A fourth reason to be truthful is that becoming a truth teller can bring about radical change in society.
When we strive to imitate Jesus, He enables us to influence the environment where God has placed us during the week. Most of us thrive on investing our lives in something really significant. What could be more significant than to become part of a movement to restore truth in the marketplace, in our culture, in our personal relationships? Remember, change in society always begins with a few! The decline of truth in our culture started with a few that spread like a virus. Change for the better can start the same way.
A spiral of decay in personal and public lying seems to be occurring in our time. However, the good news is that change for the better can also begin with a few, and accelerate. When we Christians demonstrate that following Jesus does create a person capable of being honest, no matter the cost, such behavior will have an impact. In the early Church, it was the honesty of Christians that made them appear as lights in a decadent environment, making the Christian Faith attractive. I believe we have a similar potential today that will bring great honor to Jesus.
Where do we start? We can start with confession to God, confessing that we have sinned by being less than honest. In his great Psalm of repentance, David says, "Have mercy on me O God...Against you, you only, have I sinned...Surely you desire truth in the inner parts...Create in me a clean heart, O God... (Psalm 51)
After expressing our desire to be truthful, we can seek to be honest in little things - catching
ourselves in "white lies," half truths, exaggerations, in the stories we tell for expediency.
We can be honest in our business dealings. I recently sold my truck, and the man who bought it was haggling with me over the price. I countered his offer, and he said, "Okay, I'll pay you that if you put on the title that you sold it for less." I said, "I can't do that, that would be lying." He responded by saying, "You're right, we shouldn't lie."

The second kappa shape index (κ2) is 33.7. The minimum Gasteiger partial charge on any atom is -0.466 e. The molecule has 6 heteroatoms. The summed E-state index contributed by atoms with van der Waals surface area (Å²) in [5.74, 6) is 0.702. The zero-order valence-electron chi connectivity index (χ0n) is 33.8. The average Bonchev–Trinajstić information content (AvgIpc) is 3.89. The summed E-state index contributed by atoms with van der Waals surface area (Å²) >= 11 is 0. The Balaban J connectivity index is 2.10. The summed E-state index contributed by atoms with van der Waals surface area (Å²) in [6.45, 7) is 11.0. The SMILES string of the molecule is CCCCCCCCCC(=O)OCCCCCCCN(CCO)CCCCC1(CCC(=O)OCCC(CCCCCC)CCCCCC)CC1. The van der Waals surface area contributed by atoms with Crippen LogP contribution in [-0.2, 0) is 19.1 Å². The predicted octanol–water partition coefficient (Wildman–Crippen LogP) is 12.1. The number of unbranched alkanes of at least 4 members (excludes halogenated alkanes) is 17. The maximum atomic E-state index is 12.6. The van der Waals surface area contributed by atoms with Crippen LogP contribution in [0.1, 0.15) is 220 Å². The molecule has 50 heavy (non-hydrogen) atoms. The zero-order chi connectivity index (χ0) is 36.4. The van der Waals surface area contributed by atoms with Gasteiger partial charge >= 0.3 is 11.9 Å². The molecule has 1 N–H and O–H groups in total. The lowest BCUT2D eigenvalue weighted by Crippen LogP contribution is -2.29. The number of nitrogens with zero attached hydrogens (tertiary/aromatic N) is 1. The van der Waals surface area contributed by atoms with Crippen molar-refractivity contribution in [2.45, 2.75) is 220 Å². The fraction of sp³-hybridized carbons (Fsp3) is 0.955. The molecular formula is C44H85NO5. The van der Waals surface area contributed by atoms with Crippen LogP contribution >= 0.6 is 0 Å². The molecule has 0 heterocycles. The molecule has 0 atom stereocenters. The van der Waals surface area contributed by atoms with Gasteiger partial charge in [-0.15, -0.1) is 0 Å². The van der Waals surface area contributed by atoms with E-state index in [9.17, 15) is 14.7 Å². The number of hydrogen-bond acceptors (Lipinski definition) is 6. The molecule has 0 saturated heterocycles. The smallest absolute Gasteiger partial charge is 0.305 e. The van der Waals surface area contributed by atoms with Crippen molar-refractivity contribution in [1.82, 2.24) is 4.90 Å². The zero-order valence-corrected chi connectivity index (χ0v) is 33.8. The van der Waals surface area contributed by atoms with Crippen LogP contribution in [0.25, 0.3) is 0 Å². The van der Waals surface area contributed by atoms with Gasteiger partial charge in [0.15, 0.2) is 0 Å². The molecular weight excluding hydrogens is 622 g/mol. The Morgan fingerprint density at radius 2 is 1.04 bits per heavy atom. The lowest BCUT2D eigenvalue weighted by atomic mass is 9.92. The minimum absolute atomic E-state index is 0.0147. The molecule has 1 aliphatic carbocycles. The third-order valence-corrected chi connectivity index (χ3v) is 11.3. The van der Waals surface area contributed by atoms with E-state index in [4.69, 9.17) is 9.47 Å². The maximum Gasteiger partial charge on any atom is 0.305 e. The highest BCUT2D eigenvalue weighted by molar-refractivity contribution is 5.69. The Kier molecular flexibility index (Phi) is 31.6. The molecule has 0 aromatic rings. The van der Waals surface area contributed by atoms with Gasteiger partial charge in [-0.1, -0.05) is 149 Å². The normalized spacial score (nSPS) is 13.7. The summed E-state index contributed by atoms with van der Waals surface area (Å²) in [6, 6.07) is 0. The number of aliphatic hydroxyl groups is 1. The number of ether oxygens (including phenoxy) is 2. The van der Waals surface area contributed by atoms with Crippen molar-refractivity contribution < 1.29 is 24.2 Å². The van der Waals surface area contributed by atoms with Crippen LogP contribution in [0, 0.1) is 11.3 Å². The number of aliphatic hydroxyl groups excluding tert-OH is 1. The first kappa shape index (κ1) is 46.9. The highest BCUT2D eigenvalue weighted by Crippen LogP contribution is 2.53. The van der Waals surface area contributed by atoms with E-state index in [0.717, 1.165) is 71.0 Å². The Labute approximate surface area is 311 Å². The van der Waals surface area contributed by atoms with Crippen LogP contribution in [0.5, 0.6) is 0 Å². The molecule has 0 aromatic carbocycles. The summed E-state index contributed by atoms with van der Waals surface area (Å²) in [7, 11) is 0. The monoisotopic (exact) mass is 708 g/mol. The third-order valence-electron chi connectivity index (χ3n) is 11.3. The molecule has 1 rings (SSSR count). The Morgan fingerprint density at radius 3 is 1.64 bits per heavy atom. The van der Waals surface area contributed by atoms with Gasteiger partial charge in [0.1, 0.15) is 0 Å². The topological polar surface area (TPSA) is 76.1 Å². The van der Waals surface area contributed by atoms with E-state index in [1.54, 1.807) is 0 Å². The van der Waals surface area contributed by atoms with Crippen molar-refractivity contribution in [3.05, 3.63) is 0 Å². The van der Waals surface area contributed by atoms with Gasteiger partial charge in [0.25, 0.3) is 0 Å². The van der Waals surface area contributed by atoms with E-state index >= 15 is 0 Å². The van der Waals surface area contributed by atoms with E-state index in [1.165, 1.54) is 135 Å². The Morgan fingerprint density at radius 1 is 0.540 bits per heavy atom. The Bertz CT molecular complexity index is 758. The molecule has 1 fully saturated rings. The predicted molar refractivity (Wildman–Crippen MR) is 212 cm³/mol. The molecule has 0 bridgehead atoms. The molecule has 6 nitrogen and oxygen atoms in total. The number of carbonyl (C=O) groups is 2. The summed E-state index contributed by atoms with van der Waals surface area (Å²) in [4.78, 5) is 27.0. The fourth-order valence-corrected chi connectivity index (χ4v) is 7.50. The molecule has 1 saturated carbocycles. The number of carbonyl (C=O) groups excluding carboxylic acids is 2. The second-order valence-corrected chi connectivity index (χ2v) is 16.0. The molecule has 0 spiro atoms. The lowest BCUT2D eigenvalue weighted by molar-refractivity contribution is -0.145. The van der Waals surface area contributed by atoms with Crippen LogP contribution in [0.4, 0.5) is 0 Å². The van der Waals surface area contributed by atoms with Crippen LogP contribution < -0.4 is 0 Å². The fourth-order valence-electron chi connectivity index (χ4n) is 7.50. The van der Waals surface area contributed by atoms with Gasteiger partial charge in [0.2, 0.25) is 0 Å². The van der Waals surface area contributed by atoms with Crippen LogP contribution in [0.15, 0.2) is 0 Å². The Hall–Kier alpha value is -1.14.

We can be honest in our homes, honest with our children. Nothing hurts a child more than discovering their parents haven't been honest with them.
I read of a father who was taking his two sons to play miniature golf. He inquired of the price, and the attendant told him it was $3.00 for him and $3.00 for any child over six. The father told him one boy was three and one was seven. "You could have saved $3.00 if you said the older boy was six. I wouldn't have known the difference." The father replied, "Yes, that's true, but the kids would have known the difference."
That's depravity of the human heart that makes a person save $3.00 by being a liar. How many fathers are teaching their children to be dishonest?
Change starts with us.
Throughout history, the Church of Jesus Christ has been the catalyst for change. So the Good News today is that we individually, and as a church family, possess great potential in Jesus Christ to do more than wail about the lack of honesty in our times. We can be a catalyst for change by committing ourselves to be honest. We can start today, finding the grace of Jesus to forgive our past history of lies and then asking God for the power to tell the truth, the whole truth, and nothing but the truth.